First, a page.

2- Effects on production: Increasing prices make the producers to invest more in the production, it’s useful up to the full employment level, but investment beyond this level adversely effects the production.
3- Effects on the Government: During inflation government can impose more taxes on producers and hence it can earn more revenues during the period of inflation.
4- Effects on the Balance of Payment: Balance of trade is also adversely effected by inflation, when the domestic products are costlier than that of products made in foreign countries, people prefer imported products, whish increases the imports and decreases the exports.
5- Effects on Monetary Policy: Inflation causes the decline in the value of money, and ultimately the monetary system collapses.
6- Effects on Social Sector: As inflation widens the gap between the poor and the rich, it causes social disorders in the society.
7- Effects on Political environment: Hyper inflation also encourages the opposition parties to agitate and protest against the government which makes disturbance on the political stage of the country.
B- Effects on Different classes of the people:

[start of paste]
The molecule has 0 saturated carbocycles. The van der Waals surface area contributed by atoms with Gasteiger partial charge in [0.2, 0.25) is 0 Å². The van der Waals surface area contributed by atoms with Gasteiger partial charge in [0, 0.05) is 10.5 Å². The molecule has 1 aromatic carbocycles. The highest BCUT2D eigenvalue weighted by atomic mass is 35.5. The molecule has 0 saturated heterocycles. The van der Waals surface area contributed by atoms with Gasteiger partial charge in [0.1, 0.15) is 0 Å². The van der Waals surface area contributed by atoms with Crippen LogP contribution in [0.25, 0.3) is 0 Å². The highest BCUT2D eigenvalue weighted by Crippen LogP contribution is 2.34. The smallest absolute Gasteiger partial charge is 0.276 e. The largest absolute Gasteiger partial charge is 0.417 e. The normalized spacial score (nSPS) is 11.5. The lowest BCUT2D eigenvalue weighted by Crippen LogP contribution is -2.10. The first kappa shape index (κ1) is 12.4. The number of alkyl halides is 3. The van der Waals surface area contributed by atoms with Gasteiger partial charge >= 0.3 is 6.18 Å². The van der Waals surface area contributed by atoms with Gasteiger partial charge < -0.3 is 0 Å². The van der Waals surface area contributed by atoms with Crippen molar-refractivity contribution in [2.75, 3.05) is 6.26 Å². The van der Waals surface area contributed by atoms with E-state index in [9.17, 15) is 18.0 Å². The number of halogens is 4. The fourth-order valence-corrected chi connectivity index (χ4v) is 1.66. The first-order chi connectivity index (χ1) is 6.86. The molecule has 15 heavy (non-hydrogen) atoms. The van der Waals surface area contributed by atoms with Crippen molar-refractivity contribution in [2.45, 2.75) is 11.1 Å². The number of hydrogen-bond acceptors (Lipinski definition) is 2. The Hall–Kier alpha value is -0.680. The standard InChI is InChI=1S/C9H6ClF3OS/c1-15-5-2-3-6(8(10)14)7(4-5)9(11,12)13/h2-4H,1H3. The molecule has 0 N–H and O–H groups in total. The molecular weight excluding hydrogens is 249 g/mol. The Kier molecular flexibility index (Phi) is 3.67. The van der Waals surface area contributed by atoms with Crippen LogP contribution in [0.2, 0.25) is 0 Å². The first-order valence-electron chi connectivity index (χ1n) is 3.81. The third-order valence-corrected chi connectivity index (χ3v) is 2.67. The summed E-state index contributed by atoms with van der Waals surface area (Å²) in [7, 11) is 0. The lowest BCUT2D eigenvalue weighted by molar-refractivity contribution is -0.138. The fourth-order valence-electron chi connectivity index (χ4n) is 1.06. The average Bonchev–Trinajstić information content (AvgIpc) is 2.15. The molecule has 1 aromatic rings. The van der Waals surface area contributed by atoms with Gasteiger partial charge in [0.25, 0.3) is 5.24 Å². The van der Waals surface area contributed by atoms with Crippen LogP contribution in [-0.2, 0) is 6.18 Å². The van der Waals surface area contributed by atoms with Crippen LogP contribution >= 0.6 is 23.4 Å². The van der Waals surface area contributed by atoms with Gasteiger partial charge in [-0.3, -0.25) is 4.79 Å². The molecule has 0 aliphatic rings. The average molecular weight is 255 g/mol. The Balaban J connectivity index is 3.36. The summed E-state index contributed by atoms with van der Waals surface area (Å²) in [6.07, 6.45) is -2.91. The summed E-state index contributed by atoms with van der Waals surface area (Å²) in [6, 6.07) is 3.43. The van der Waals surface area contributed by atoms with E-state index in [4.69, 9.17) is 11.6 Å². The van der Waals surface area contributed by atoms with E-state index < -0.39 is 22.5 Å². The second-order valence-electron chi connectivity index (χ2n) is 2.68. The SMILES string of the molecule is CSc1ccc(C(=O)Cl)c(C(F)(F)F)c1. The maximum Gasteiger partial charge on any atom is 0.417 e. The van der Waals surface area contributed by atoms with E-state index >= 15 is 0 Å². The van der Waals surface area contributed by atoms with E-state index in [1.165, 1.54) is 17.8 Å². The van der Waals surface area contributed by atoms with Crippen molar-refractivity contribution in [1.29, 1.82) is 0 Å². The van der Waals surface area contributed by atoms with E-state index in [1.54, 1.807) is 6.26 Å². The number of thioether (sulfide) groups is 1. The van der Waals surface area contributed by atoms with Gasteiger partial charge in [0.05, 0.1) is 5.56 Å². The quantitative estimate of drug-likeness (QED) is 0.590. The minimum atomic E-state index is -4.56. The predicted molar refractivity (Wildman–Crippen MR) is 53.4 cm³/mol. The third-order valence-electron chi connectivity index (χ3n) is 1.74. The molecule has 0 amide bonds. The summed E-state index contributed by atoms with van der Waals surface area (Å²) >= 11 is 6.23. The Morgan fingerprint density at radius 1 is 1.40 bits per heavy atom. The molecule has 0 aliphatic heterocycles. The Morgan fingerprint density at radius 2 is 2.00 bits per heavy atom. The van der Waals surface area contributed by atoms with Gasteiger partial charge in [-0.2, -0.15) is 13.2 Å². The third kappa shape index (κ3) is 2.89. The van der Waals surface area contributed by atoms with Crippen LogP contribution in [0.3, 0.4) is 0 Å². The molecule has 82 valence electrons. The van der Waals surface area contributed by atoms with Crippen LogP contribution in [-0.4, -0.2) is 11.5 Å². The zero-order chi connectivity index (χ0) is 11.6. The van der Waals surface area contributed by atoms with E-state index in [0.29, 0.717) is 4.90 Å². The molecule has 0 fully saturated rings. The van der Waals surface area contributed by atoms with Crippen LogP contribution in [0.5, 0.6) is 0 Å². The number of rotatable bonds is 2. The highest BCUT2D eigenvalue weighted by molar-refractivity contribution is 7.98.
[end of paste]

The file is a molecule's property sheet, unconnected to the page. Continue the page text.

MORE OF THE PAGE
1- Debtors & Creditors: During inflation debtors gain while creditors have to face the losses. This is because the debtors repay the less amount than that of the amount they have borrowed (because of the decline in the value of money).
2- Salaried Class: Salaried persons face a situation of loss because their salaries don’t increase at the same rate with which the prices are increasing.
3- Wages earners: Wage earners also face loss because the wage rate is adjusted with the rate of inflation. If the unions are strong they can be protected, lest they have to face a tough time.
4- Fixed income group: Fixed income group (pension, social securities earners etc) also face loss because they have to be content at their fix income.
5- Investors and shareholders: Share holders of joint stock companies earn good profits during inflation while those who invest in the bonds, debentures and securities etc earn losses.
6- Businessmen: Business class earns gains during inflation.
7- Agriculturists: Agriculturists both land lords and farmers have to undergo losses, because former get fix rents while later gets fix wages.
Remedies to control Inflation:
A- Monetary Measures